For our January meeting, David Robert Grimes gave us a comprehensive and entertaining talk on the misuse of statistics in the media. Starting with an explanation about how statistics can easily be distorted in the wrong hands (the maths bit), David talked about the reality behind cancer statistics and how testing for breast cancer at too early an age might actually be counter-productive. David also discussed problems with comparing relative statistics and misrepresenting small absolute changes in data as huge problems. He then considered the incursion of PR releases into journalism (“churnalism”) and false balance – the creation of artificial debates in an effort to create controversy where no scientific controversy exists. Examples of these are creationism vs evolution and climate change. David also hits on anti-vaccination and HIV denial. David finishes by suggesting what people can do to counter bias and error. It was a terrific talk, full of stories and examples.
Science and the Media – an Odd Couple.
To paraphrase George Bernard Shaw, mainstream media has difficulties differentiating between a bicycle accident and the collapse of civilisation. Yet we rely on media to inform us of events and concepts in the world around us, despite the fact that they often get it terribly wrong, especially in the fields of science and medicine. In this talk we’ll outline some of the common mistakes journalists and indeed the public make, from shocking statistics to bogus balance, as well as discuss how they can be improved, and what sceptics, scientists, doctors and you can do to help rectify the situation.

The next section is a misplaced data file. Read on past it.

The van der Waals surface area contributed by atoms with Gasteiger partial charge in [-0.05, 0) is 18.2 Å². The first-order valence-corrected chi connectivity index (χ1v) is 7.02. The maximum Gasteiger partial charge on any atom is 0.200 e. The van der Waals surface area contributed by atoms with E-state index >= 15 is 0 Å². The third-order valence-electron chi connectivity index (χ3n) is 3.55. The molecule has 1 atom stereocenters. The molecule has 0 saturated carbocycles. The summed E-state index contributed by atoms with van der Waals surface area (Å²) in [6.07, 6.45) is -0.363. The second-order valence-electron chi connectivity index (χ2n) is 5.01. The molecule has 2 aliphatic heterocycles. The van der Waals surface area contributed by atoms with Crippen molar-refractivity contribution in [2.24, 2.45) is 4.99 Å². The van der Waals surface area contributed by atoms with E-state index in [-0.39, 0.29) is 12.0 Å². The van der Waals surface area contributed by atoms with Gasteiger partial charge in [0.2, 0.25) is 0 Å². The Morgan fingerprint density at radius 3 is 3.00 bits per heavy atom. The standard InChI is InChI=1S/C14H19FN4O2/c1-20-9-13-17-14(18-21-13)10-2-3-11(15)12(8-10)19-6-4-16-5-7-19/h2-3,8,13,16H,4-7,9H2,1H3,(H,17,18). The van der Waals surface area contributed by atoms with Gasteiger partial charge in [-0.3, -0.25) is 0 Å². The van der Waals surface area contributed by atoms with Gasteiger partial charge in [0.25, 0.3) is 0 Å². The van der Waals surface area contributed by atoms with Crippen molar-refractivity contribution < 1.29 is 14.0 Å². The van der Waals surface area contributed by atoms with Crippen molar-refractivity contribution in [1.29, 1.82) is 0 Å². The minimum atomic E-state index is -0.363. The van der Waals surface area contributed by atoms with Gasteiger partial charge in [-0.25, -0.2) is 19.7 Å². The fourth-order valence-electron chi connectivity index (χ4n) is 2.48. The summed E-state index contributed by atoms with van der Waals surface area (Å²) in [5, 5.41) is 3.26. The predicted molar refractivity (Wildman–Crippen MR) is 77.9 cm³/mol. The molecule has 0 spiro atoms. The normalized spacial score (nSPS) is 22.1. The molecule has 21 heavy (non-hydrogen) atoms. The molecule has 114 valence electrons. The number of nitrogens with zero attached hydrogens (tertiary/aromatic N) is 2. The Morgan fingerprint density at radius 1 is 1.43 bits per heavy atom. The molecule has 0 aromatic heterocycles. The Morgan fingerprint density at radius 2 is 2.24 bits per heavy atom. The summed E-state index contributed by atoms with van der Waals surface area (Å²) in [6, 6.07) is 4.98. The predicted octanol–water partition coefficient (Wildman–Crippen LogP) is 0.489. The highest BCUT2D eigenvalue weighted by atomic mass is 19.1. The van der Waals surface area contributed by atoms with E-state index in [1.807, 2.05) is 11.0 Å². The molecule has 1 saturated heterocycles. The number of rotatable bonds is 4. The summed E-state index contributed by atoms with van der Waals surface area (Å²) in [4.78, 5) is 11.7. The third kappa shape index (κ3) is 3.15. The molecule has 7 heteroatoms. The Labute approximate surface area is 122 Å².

Dr David Robert Grimes is a medical physicist, musician, actor and writer with a keen interest in the public understanding of science and sceptic thought. He writes a science and medicine blog at 3menmakeatiger.blogspot.com and contributes to various publications on such issues. He is an Aries, but as astrology is a bogus pseudoscience he cannot use this as an excuse for his belligerent nature.
Date and Venue
The talk begins at 8.00pm, on Saturday, January 21st in Blackrock Castle Observatory. It is free to attend, and all are welcome. For directions to Blackrock Castle, see our Skeptics In The Castle information page.
Looking forward to seeing you there!